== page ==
It’s healing well (I know because I’ve been backwards and forwards to my GP continually to have it checked out) but I’ll be bandaged up until Sunday.

I now look like a different type of mummy!

But I implore you:

How is it possible to embed five foreign bodies in one’s foot, while throwing a bit of earth in a pot and ramming in a few tiny plants? I didn’t use my heels as spades. I didn’t hammer the ground flat with the back of my foot. I didn’t roll around the grass and I didn’t go near any bushes. I had trainers and socks on. I used my hands.


Still, at least none of the men turned into mummies.

And:  I got to postpone my lady doctor appointment. 😉


Kate Kresse’s comment:

Good news–i haven’t run into the coffee table in 2 days. but i did open the fridge door right into my head. (duh).

on my last post reminded me of recent events.

Remember my headache? I’ll deviate slightly here, just for information’s sake and inform you that yes, I still have it, and yes, I am demented by now.

No, it’s not as bad as it was. I’ve been having manual therapy, which does something, but nothing seems to remove it completely.

It would seem I’m stuck with it, at least for the moment. I have seen far too many doctors and therapists in the last almost four months. I’ve decided for the foreseeable future I’m going to avoid doctors and therapists completely. Save some money. And battle on through.

The good news is that there is definitely no tumour. I had a CT scan and the neurologist (that would be neurologist number two) told me that my brain is perfect.

That statement, however, made me even more sceptical toward doctors. My brain definitely does not work properly. I regularly forget my children’s names. Lose my keys. Write down a shopping list then don’t bother to take it with me. Find myself standing in the middle of a room wondering why the hell am I here? And then there’s the time I forgot to pull down my knickers before I sat on the loo…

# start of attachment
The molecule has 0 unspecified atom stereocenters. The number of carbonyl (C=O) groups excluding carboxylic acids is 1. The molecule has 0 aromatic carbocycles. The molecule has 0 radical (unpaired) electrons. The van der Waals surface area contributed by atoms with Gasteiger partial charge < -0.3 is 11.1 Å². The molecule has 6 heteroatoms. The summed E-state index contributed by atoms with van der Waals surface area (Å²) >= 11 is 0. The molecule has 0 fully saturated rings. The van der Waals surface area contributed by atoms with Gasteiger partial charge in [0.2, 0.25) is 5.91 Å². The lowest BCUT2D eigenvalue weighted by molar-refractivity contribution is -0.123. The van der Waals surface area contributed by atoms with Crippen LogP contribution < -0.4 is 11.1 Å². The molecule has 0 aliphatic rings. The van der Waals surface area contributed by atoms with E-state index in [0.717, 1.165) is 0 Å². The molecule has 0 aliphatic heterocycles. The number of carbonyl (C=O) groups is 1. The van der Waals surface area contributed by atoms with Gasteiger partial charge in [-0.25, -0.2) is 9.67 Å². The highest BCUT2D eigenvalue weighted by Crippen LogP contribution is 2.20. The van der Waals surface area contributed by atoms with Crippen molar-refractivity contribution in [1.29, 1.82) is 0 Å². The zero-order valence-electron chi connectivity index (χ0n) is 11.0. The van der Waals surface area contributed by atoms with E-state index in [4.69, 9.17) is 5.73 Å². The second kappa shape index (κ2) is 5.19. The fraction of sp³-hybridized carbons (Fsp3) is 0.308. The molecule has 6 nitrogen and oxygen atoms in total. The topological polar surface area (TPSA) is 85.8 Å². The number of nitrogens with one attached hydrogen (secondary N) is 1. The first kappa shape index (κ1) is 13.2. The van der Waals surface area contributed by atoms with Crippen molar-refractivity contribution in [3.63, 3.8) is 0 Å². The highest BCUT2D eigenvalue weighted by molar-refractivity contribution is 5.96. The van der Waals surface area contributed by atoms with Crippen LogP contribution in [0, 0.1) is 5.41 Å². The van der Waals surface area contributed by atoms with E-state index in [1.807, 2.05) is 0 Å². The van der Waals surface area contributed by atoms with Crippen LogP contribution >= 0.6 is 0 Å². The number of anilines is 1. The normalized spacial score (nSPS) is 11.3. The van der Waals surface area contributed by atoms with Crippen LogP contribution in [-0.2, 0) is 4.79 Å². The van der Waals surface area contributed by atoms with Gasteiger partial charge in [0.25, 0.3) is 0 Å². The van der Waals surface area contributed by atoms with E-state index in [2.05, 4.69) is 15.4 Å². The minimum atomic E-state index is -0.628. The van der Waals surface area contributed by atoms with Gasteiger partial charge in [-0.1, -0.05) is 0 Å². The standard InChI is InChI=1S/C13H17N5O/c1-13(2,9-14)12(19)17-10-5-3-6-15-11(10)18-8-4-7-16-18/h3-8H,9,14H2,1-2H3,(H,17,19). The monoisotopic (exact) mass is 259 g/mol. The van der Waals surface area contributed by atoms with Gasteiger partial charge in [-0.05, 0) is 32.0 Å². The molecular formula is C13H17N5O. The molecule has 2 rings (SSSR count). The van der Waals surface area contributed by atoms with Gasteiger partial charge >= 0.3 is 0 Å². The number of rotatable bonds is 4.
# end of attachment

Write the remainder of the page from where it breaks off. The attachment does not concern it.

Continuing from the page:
Anyway, back to the lovely Kate’s comment.

In December, a month or so into my headache, I found myself in my kitchen, pretending I didn’t have a headache and attempting to knead dough. OK partly I was kneading, partly I was taking out my frustrations. So much so in fact, that not only my hands were working, but the rest of my body as well. A fact I realized when I lunged my head forward and smacked my forehead against the kitchen cupboard’s metal door handle.

I suspect the resulting bruise would have been nowhere near as bad, if I had not then walked over to another cupboard and opened it whacking it directly against the exact same spot on my poor forehead.

Now you have to remember that at that point I had been heard (quite loudly) complaining about my headache, at every given opportunity.

Thus people from near and far spotted me walking around with a full-on let’s-go-through-the-rainbow-spectrum-of-colours bruise right in the middle of my forehead.

“I wonder why you’ve got a headache?” they felt the need to chortle.

Finally, milk bottle white again, I proceeded with acupuncture.

Which resulted in not one but two bruises, conveniently placed above each eyebrow.

Let’s just say, I became familiar with the term, “It looks like you’ve got horns growing out of your head!”